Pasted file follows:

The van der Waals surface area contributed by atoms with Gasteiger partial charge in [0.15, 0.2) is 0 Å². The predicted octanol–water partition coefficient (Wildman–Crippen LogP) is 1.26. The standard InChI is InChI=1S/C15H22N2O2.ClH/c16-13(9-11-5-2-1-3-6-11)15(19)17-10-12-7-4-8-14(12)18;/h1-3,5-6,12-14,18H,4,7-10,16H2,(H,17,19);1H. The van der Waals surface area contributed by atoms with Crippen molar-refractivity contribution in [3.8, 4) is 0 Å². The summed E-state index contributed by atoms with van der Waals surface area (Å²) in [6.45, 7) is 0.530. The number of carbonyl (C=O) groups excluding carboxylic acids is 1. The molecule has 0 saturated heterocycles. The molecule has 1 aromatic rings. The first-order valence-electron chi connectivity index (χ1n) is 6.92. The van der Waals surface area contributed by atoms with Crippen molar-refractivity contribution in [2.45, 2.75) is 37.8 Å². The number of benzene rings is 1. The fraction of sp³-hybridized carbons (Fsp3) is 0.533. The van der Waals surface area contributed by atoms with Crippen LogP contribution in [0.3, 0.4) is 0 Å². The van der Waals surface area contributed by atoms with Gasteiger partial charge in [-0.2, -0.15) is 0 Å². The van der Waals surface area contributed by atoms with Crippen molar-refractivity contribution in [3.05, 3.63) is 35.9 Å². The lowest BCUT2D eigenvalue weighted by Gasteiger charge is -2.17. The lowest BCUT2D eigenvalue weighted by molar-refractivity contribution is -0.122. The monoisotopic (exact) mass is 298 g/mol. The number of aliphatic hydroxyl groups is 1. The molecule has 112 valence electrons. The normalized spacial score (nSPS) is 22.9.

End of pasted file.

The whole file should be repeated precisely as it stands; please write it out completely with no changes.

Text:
The van der Waals surface area contributed by atoms with Gasteiger partial charge in [0.15, 0.2) is 0 Å². The predicted octanol–water partition coefficient (Wildman–Crippen LogP) is 1.26. The standard InChI is InChI=1S/C15H22N2O2.ClH/c16-13(9-11-5-2-1-3-6-11)15(19)17-10-12-7-4-8-14(12)18;/h1-3,5-6,12-14,18H,4,7-10,16H2,(H,17,19);1H. The van der Waals surface area contributed by atoms with Crippen molar-refractivity contribution in [3.8, 4) is 0 Å². The summed E-state index contributed by atoms with van der Waals surface area (Å²) in [6.45, 7) is 0.530. The number of carbonyl (C=O) groups excluding carboxylic acids is 1. The molecule has 0 saturated heterocycles. The molecule has 1 aromatic rings. The first-order valence-electron chi connectivity index (χ1n) is 6.92. The van der Waals surface area contributed by atoms with Crippen molar-refractivity contribution in [2.45, 2.75) is 37.8 Å². The number of benzene rings is 1. The fraction of sp³-hybridized carbons (Fsp3) is 0.533. The van der Waals surface area contributed by atoms with Crippen LogP contribution in [0.3, 0.4) is 0 Å². The van der Waals surface area contributed by atoms with Gasteiger partial charge in [-0.2, -0.15) is 0 Å². The van der Waals surface area contributed by atoms with Crippen molar-refractivity contribution in [3.05, 3.63) is 35.9 Å². The lowest BCUT2D eigenvalue weighted by Gasteiger charge is -2.17. The lowest BCUT2D eigenvalue weighted by molar-refractivity contribution is -0.122. The monoisotopic (exact) mass is 298 g/mol. The number of aliphatic hydroxyl groups is 1. The molecule has 112 valence electrons. The normalized spacial score (nSPS) is 22.9.